Tag Archives: privacy

Private drones

Private droneIt’s becoming easy; we’re on the cusp. Soon, you will be able to assemble or buy a private drone that can go anywhere, record video, deliver a payload, retrieve a thing, whatever. Land, sea, and sky. Automated surveillance systems can be easy to control. Can you click on a spot on a map? That’s pretty much all you need.

How do we respond as a society when anyone can spy or kill as easily as clicking an app? How do you trace an attack that is delivered from the sky from anyone anywhere? How do you handle alibis when you can schedule a crime with cron?

I don’t know the answer, but it’s a continuation of a long trend toward putting more lethal power into more hands. I hope some smart people are thinking well about this.

Somehow, I don’t think a drone shield is going to be enough.

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Google is on the wrong side of the Real Name War

Google is requiring that G+ customers use their real names.

A vocal group has been fighting this requirement in a growing protest known as “Nymwars“.

Google’s requirement is based on their plan to use G+ as an identity service while the nymwarriors demand that real identities are sometimes used by oppressive regimes to stifle free speech and track political activists.

Google’s position violates the “Don’t be evil” code.  It also ignores an important market demand: profile management.  G+ should allow real people with real names to create public profiles of any nickname they like.  These nicknames would be persistently attached to the account, and bad behavior could remain accountable, but real people could remain anonymous to the public to avoid retribution or political oppression.

It’s usually a good idea to give users what they want, and in this case, Google could use this opportunity to become a new kind of identity provider: one that supports private links between private citizens and their public profiles.

Net Neutrality: No Compromise

To begin talking about Net Neutrality, it helps to clarify what the internet is. It’s simply data sent via TCP/IP (the protocol for sending data through routers). Some people host web sites, others connect to their company e-mail, others do other things – it’s all the internet.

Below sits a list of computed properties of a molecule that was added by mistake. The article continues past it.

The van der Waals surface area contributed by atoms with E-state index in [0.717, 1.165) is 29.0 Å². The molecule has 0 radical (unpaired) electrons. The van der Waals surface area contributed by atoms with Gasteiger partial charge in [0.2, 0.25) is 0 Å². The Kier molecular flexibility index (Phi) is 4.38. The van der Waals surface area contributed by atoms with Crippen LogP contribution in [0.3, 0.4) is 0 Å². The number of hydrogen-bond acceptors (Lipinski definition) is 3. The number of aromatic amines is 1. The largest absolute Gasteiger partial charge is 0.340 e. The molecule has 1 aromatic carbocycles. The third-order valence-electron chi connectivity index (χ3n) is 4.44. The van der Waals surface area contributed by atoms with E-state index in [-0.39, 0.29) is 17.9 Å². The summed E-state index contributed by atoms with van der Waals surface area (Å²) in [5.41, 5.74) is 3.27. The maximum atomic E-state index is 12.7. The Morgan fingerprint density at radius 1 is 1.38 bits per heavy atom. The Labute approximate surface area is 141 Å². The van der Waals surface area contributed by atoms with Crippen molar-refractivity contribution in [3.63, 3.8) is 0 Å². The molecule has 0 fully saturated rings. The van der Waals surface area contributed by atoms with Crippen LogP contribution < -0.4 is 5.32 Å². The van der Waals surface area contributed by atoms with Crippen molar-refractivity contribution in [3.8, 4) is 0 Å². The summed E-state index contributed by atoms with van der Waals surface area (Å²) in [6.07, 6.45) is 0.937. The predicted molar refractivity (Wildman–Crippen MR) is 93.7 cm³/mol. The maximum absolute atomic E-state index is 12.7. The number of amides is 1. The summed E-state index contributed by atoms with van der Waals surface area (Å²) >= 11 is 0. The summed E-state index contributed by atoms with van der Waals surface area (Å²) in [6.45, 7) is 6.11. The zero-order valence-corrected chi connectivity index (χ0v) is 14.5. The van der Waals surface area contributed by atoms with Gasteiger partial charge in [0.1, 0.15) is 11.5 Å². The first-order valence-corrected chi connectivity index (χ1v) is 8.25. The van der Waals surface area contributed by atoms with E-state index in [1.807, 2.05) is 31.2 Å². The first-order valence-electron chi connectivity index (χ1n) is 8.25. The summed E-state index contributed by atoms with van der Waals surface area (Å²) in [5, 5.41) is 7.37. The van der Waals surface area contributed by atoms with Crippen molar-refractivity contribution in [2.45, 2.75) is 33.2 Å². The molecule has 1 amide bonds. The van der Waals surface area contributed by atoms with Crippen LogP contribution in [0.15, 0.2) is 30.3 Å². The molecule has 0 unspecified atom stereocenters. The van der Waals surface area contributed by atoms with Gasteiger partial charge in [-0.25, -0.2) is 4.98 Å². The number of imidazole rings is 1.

Understanding that the internet is just a connection using TCP/IP, then Net Neutrality is simple, too. Net Neutrality simply means that your ISP may not interfere with the internet. They may not censor your packets (the data that is sent via TCP/IP). This means they can’t censor your news, keep you off of Skype, restrict your sending and receiving, or otherwise interfere with your communications.

Any compromise on this is wrong for two reasons: 1) Your ISP should not have the right to interfere with your free speech, and 2) ISPs should not be able to tax the value creation of the media industry.

ISPs should not be able to interfere with consumer access to media companies, nor tax those companies for access to consumers. ISPs should not be able to interfere with our speech or block our access to the speech of others.

ISPs are in the business of providing internet access, but they don’t own the internet; any attempts to eliminate net neutrality would violate our consumer rights and hurt the economy.

Truly Anonymous Surfing?

This article in Wired talks about a new method for masking online identities to provide ultra-anonymous Internet access. It was developed by Hacktivismo, an offshoot of the hacker collective Cult of the Dead Cow (cDc), and is called “Six/Four”, named after the June 4, 1989 massacre in Beijing’s Tiananmen Square. Six/Four combines peer-to-peer technologies with Virtual Private Networking (VPN) and “open proxy” connections, which allow one computer to establish direct, secure communications with another over the Internet. Traditional VPNs take the information along a single path from Point A to Point B. Six/Four’s route is more circuitous, sending its tunnel through a series of computers on its peer-to-peer network before heading to the public Internet. Data goes from Point A to Point K to Point Z to Point G, only eventually winding up at Point B. Each link in the chain only knows the link immediately before, not the final destination. Since every server along the way requires separate search warrant in order to view that computer’s logs (if they even still exist) to get your IP address, the approach adds layer after layer of anonymity between client and server. One developer says “It’s like a highway that’s redesigned for every Brinks truck that rides on it.”

W3C Approves Web Privacy Standard

The World Wide Web Consortium has approved the Platform for Privacy Preferences, or P3P, a standard that would allow browser software to automatically compare a user’s privacy preferences with the privacy policies of a visited web site.